Ligmayo said that other members of the family are now under the custody of their grandparents.

Students, batchmates unite for Ompong victims

In typhoon-hit Benguet province, law students of the University of Baguio took to the streets of the city to serenade passersby and ask for aid for the victims of Ompong on September 19.

Rocky Ngalob, the one who posted the photo, said students made use of that day to at least help those affected by the typhoon.


“It was a celebration day for law schools so instead of doing the usual things, we decided to have the activity of raising funds for them,” said Ngalob.

The group was able to collect P8,382 which was used in buying relief and school packs, according to Ngalob.

Meanwhile, in Camp Dangwa, Benguet, batchmates of Sonny Mojica from different parts of the world was reunited in an effort to help him. Mojica lost three relatives, including his child in a landslide. His loss was the only casualty in the said area.

Susan Ellano, his batchmate said that they felt the urge to help since all of them were friends.

‘Yung tulong namin na maliit lang ay sa tingin ko naman noong napagsama ay malaking tulong at naapreciate niya, lalo na yung mga prayers,” said Ellano. (Ours is just a little help but I think it became big when everything was combined and he really appreciated it, especially the prayers.)

Progressive groups organize relief drives

Organizations like Makabayan – Cagayan Valley and Tulong Sulong Cagayan also mobilized various efforts to provide assistance in affected communities.

Romella Mia Liquigan, Gabriela’s Internal Affairs National Vice President said that the typhoon’s huge damage in Cagayan and Isabela prompted them to start conducting relief efforts.

Alam natin na gobyerno ang dapat na una sa pagpapaabot ng tulong pero dahil nakaugalian na sa panahon ng kalamidad ay automatic ag pagresponde at pagtutulungan, tayo ay nagsimula ng ganitong mga gawain,” she said. (We know that first responders should be the government, but helping others became a common practice, especially in times of calamities and that’s why we started this drive.)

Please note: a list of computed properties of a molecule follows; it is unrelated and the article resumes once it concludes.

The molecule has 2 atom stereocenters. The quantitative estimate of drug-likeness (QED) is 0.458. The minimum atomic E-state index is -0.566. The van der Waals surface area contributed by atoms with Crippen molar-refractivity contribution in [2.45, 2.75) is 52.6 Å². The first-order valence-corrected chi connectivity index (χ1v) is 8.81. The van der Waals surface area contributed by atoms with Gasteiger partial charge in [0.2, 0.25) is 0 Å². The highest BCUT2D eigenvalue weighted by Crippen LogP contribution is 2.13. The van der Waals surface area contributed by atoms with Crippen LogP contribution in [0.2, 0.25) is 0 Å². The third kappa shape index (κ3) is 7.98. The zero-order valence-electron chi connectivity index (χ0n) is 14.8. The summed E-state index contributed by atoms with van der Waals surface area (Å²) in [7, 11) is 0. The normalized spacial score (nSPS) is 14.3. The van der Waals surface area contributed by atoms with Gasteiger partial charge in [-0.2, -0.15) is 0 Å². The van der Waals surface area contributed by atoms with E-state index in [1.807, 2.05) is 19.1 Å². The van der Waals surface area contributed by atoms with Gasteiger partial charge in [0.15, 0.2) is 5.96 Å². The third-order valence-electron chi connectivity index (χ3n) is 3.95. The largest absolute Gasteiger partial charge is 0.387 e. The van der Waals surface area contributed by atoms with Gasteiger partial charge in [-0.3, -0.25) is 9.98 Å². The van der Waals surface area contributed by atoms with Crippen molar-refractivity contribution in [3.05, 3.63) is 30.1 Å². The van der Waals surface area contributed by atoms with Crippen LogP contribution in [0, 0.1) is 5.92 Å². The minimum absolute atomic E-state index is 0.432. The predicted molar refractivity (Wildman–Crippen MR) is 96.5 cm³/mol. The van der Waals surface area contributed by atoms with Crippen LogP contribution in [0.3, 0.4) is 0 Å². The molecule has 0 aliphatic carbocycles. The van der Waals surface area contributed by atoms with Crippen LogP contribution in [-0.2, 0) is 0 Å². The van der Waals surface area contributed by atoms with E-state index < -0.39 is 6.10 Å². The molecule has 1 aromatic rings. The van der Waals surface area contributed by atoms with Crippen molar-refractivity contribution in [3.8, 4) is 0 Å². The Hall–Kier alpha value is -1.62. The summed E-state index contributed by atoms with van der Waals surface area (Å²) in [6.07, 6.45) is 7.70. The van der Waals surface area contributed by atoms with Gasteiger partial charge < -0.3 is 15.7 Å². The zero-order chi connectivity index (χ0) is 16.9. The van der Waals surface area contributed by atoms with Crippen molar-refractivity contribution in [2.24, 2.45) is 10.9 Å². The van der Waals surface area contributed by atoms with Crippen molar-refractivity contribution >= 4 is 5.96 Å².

The effort already reached parts of Cagayan and Isabela where various relief packs were distributed.

As aid is continuously pouring, Liquigan also asked for long-term solutions for the problems that the typhoon victims, whom most are farmers, are facing.

Patuloy kaming nananawagan na sana ay makiisa ang lahat sa panawagan sa gobyerno na mawala ang interes sa pautang kasi diyan talaga kakapit ang ating mga magsasaka ngayon na nalugmok sila dala ng pagkasira ng kanilang mga pananim,” said Liquigan.

(We continue asking that everyone may be with us in appealing to the government to remove the inclusion of interest in loans because affected individuals, most of them farmers, will really rely on debts especially now that their crops were devastated by the typhoon.)

Ompong brings out heroes

Amidst the severe desolation, individuals in Cagayan did not turn their back to help.

Among them were Cristalina Morales and Walter Villegas, who, since the landfall of Ompong were already working with CVDRC in their response efforts.

Morales, 63, whose house was destroyed and grandchild got hurt, is helping organizations with their relief efforts.

Meanwhile, Villegas, 21, a graduate of the University of the Philippines Manila said that he could not refuse to extend help to the poor as he believes that they were the most vulnerable.

Makikita mo kapag nakakatulong ka sa kanila na umiiyak na sila kasi sobrang walang wala sila eh and that thing raises my morale to help,” Villegas shared. (You will see someone crying when you’re extending help to them because they really have nothing and that thing raises my morale to help.)

Even if they had various ways of extending help, they continue pleading for aid with goal of helping the victims to have a new beginning filled with hope.

by Kurt Dela Peña |